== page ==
291-OD9 Convex Math Programming: Optimization & Decomposition (4 units, Turner)
This doctoral course introduces students to the field of mathematical programming through the lens of convex optimization. We will study the theory of convex optimization, and learn how to identify, formulate, transform, and solve convex optimization problems.
Convex programs are an important class of mathematical programs because (1) many problems can be formulated as convex programs, and (2) we have efficient techniques to find globally optimal solutions to convex programs. However, translating and formulating a given problem as a convex program is not always easy; in fact, it can require a high level of expertise to verify that a math program is indeed convex. In this class, we will introduce a methodology called disciplined convex programming (DCP), which defines a set of rules derived from convex analysis If a math program is formulated following the DCP rules, it is guaranteed to be convex, eliminating the need to verify its convexity post-construction.
We will also study how classical decomposition techniques (e.g., column generation, Dantzig-Wolfe decomposition, Benders decomposition, and Lagrangian relaxation) can be helpful when solving large-scale convex optimization problems.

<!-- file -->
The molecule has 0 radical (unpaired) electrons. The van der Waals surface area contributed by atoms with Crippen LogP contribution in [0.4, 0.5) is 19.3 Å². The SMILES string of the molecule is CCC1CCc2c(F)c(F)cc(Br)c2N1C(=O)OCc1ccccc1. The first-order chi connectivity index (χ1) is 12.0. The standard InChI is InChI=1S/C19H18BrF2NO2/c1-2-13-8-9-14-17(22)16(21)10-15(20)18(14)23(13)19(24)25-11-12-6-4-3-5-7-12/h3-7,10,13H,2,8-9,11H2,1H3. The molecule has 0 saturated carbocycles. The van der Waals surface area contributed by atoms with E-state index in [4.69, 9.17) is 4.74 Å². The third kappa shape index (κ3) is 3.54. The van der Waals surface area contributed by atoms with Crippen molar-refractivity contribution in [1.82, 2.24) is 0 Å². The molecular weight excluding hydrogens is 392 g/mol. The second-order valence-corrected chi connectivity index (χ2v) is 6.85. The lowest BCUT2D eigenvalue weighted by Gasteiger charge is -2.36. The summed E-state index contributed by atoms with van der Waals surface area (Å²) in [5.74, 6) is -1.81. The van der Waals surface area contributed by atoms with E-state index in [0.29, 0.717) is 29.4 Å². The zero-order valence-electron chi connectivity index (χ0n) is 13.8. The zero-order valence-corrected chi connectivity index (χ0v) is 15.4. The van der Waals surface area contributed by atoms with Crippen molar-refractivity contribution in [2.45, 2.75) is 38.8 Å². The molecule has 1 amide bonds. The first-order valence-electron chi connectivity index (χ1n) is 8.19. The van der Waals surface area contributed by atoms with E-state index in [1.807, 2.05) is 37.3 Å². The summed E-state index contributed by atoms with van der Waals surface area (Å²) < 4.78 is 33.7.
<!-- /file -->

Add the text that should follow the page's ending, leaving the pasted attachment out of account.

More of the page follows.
Students will choose a project which can be modeled as a convex optimization problem, and put to practice what they have learned using the modeling languages AMPL, MATLAB, CVX, and CVXPY. The techniques we will cover are applicable to a wide variety of business and engineering applications, and students are encouraged to choose a course project that is in line with their current research interests.
There are no formal prerequisites for this course beyond having a level of mathematical maturity which is expected of a PhD student at the Paul Merage School of Business. For example, it is expected that you know matrix algebra and multivariable calculus. Given that students may come from different backgrounds, I do not assume that students have a working knowledge of optimization theory. To get everyone up to speed, I will cover some background material in the first two lectures. But most importantly, if at some point during the course I start using terminology that you are unfamiliar with, please point this out so I can summarize any concepts which are unclear.
291-O10 Nonlinear Optimization (2 units, Scott)
Modelling nonlinear optimization problems, properties, geometric programming, convex programming, signomial programming, nonconvex programming, entropy optimization, applications to operations management, transportation planning, location, statistics and data mining.